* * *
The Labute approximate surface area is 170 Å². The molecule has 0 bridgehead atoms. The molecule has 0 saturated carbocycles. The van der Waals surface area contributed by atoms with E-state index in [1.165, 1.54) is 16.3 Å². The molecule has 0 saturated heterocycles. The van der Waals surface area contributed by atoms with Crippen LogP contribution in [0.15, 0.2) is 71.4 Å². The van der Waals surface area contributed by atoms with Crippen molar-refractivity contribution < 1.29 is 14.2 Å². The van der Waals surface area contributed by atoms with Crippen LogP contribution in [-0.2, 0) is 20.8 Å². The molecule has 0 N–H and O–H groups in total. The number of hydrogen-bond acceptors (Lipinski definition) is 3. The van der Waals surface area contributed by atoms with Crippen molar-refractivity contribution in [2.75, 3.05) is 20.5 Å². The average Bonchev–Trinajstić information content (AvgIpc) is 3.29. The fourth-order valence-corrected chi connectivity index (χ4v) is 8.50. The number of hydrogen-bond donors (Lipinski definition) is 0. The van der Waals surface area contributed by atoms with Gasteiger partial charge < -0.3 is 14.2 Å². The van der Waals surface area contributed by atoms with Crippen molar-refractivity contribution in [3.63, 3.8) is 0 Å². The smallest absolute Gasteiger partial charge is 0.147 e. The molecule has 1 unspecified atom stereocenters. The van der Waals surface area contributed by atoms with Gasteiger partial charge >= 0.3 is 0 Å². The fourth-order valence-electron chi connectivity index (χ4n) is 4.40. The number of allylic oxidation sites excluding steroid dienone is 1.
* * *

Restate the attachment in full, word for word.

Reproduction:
The Labute approximate surface area is 170 Å². The molecule has 0 bridgehead atoms. The molecule has 0 saturated carbocycles. The van der Waals surface area contributed by atoms with E-state index in [1.165, 1.54) is 16.3 Å². The molecule has 0 saturated heterocycles. The van der Waals surface area contributed by atoms with Crippen LogP contribution in [0.15, 0.2) is 71.4 Å². The van der Waals surface area contributed by atoms with Crippen molar-refractivity contribution < 1.29 is 14.2 Å². The van der Waals surface area contributed by atoms with Crippen LogP contribution in [-0.2, 0) is 20.8 Å². The molecule has 0 N–H and O–H groups in total. The number of hydrogen-bond acceptors (Lipinski definition) is 3. The van der Waals surface area contributed by atoms with Crippen molar-refractivity contribution in [2.75, 3.05) is 20.5 Å². The average Bonchev–Trinajstić information content (AvgIpc) is 3.29. The fourth-order valence-corrected chi connectivity index (χ4v) is 8.50. The number of hydrogen-bond donors (Lipinski definition) is 0. The van der Waals surface area contributed by atoms with Gasteiger partial charge < -0.3 is 14.2 Å². The van der Waals surface area contributed by atoms with Crippen molar-refractivity contribution in [3.63, 3.8) is 0 Å². The smallest absolute Gasteiger partial charge is 0.147 e. The molecule has 1 unspecified atom stereocenters. The van der Waals surface area contributed by atoms with Gasteiger partial charge >= 0.3 is 0 Å². The fourth-order valence-electron chi connectivity index (χ4n) is 4.40. The number of allylic oxidation sites excluding steroid dienone is 1.